See the post for complete details.
Last week my pre-ordered copy of The Art of Urban Sketching by Gabriel Campanario appeared in my mailbox. It was a delightful surprise because I'd forgotten it was coming out soon. I had great hopes of reading through it quickly and reporting immediately. Alas I am only on page 102. (There are 317 pages, and yes I have peeked ahead now and then.) It's deliciously slow going because I am stopping and savoring everything.
The book draws material from Gabi's Urban Sketchers Blog, and that site is still a wonderful and ever-growing source of inspiring urban sketches, but the book is fun because you can hold it, and savor the art and peer closely, pick it up in 30 seconds before going to a meeting… All the things I don't do on the computer.
Gabi has made a great selection for his book and if you are a fan of the website I believe you will enjoy the book. If you aren't already familiar with the website I believe you'll enjoy this book as intensely as the discovery of a new indulgence.
Overall the book has an attractive design that showcases the work (which is the star after all) very well. There are a couple points in the book where the sidebar information seems to interrupt the flow for me and doesn't relate to the main featured artist's work on that page; then pages later that artist appears again. I understand the variety of constraints that occur when handling image-heavy books and this is a very small and infrequent dislocation.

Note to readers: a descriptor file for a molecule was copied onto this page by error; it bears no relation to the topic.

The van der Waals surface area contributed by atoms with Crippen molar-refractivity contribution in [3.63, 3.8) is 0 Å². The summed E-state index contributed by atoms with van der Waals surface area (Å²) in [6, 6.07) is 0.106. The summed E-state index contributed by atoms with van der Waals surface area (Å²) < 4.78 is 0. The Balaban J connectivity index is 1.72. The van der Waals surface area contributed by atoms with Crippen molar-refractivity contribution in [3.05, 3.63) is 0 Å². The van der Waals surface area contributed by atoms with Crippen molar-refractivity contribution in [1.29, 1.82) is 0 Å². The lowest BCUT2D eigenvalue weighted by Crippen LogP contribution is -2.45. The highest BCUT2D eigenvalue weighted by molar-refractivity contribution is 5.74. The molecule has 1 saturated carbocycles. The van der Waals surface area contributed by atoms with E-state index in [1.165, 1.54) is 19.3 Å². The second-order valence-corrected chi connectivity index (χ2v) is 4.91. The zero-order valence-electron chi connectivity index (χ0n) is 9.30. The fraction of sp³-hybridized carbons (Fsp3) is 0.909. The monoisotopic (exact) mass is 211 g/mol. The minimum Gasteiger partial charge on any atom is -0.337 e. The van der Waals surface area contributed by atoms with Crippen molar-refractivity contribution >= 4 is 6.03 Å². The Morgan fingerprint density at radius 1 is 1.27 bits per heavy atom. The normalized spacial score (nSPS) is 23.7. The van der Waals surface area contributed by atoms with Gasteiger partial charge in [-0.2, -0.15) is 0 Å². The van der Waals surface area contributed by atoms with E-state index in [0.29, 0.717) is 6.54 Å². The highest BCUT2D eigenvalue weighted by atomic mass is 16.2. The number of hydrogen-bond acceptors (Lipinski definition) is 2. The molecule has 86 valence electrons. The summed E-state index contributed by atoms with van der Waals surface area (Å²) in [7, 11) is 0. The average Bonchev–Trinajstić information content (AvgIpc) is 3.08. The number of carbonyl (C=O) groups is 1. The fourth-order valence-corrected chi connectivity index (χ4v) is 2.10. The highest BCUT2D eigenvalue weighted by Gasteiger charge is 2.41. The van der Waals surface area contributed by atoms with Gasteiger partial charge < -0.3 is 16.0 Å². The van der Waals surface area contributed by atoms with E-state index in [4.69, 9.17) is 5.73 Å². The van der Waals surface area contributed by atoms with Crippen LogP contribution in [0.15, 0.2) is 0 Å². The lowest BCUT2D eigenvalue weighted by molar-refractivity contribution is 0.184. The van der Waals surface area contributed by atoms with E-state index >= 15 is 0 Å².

(An example of what I mean happens on page 142-145 when the profile for Laura Frankstone begins on page 142, is faced with an unrelated sidebar box with work by other artists, and then on page 143 another piece of Frankstone's appears. I would have preferred to see her pages facing each other. That two boxes might then appear on facing pages would have been less distracting. On page 48 the artist Stéphane Kardos is quoted in the opening text but his work doesn't appear until pages 52 and 53. This type of jump jars the mind. They took me out of the luscious mood of enjoyment I was in and made my logical mind wonder where I was.)
Readers will enjoy the captions which include tips from the artists as well as "specs" on the sketches: size, paper, media, and in most cases, working time. It's fun to be told the media and size to get a sense of the work. It's great to see how some artists work quickly and deliberately and others spend an entire afternoon or even series of afternoons working on a piece. This type of information will be interesting to inexperienced urban sketchers who labor under an impression there is one right way to approach this endeavor. This book will disabuse them of this notion and free them up for their own experiments.
The book is a celebration of individual and idiosyncratic approaches to viewing the world. It is a lovely testament to the talents of the contributing artists at the same time that it provides a glimpse of urban life around the globe. If you like to sketch out in public, whether you capture buildings, people, fashion, cars, or whatever I really think you'll enjoy owning this book and dipping into it, savoring it a little bit at a time, or in big chunks. If you haven't started sketching out in public this book might encourage you to do so. I have to admit that books like this make me very happy because each sketch is a evidence that artists everywhere are using their eyes and capturing their lives on paper. It's wonderful that we get to see this work.